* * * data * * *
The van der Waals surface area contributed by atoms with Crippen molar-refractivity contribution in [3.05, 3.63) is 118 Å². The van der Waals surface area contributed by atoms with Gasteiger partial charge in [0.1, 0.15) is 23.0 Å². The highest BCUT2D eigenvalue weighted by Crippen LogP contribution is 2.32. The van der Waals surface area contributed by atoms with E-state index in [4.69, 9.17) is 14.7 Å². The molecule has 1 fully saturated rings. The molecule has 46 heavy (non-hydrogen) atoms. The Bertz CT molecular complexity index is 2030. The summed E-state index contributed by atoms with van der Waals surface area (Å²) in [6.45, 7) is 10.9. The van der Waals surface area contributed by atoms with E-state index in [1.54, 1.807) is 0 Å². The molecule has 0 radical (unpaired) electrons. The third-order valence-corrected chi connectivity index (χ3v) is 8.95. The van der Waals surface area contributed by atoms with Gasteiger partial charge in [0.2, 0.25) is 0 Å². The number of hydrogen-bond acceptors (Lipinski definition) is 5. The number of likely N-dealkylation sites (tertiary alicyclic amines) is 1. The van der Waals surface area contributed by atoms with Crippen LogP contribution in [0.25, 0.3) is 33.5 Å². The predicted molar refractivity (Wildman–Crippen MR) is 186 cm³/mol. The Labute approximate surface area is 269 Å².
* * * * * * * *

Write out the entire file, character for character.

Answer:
The van der Waals surface area contributed by atoms with Crippen molar-refractivity contribution in [3.05, 3.63) is 118 Å². The van der Waals surface area contributed by atoms with Gasteiger partial charge in [0.1, 0.15) is 23.0 Å². The highest BCUT2D eigenvalue weighted by Crippen LogP contribution is 2.32. The van der Waals surface area contributed by atoms with E-state index in [4.69, 9.17) is 14.7 Å². The molecule has 1 fully saturated rings. The molecule has 46 heavy (non-hydrogen) atoms. The Bertz CT molecular complexity index is 2030. The summed E-state index contributed by atoms with van der Waals surface area (Å²) in [6.45, 7) is 10.9. The van der Waals surface area contributed by atoms with E-state index in [1.54, 1.807) is 0 Å². The molecule has 0 radical (unpaired) electrons. The third-order valence-corrected chi connectivity index (χ3v) is 8.95. The van der Waals surface area contributed by atoms with Gasteiger partial charge in [0.2, 0.25) is 0 Å². The number of hydrogen-bond acceptors (Lipinski definition) is 5. The number of likely N-dealkylation sites (tertiary alicyclic amines) is 1. The van der Waals surface area contributed by atoms with Crippen LogP contribution in [0.25, 0.3) is 33.5 Å². The predicted molar refractivity (Wildman–Crippen MR) is 186 cm³/mol. The Labute approximate surface area is 269 Å².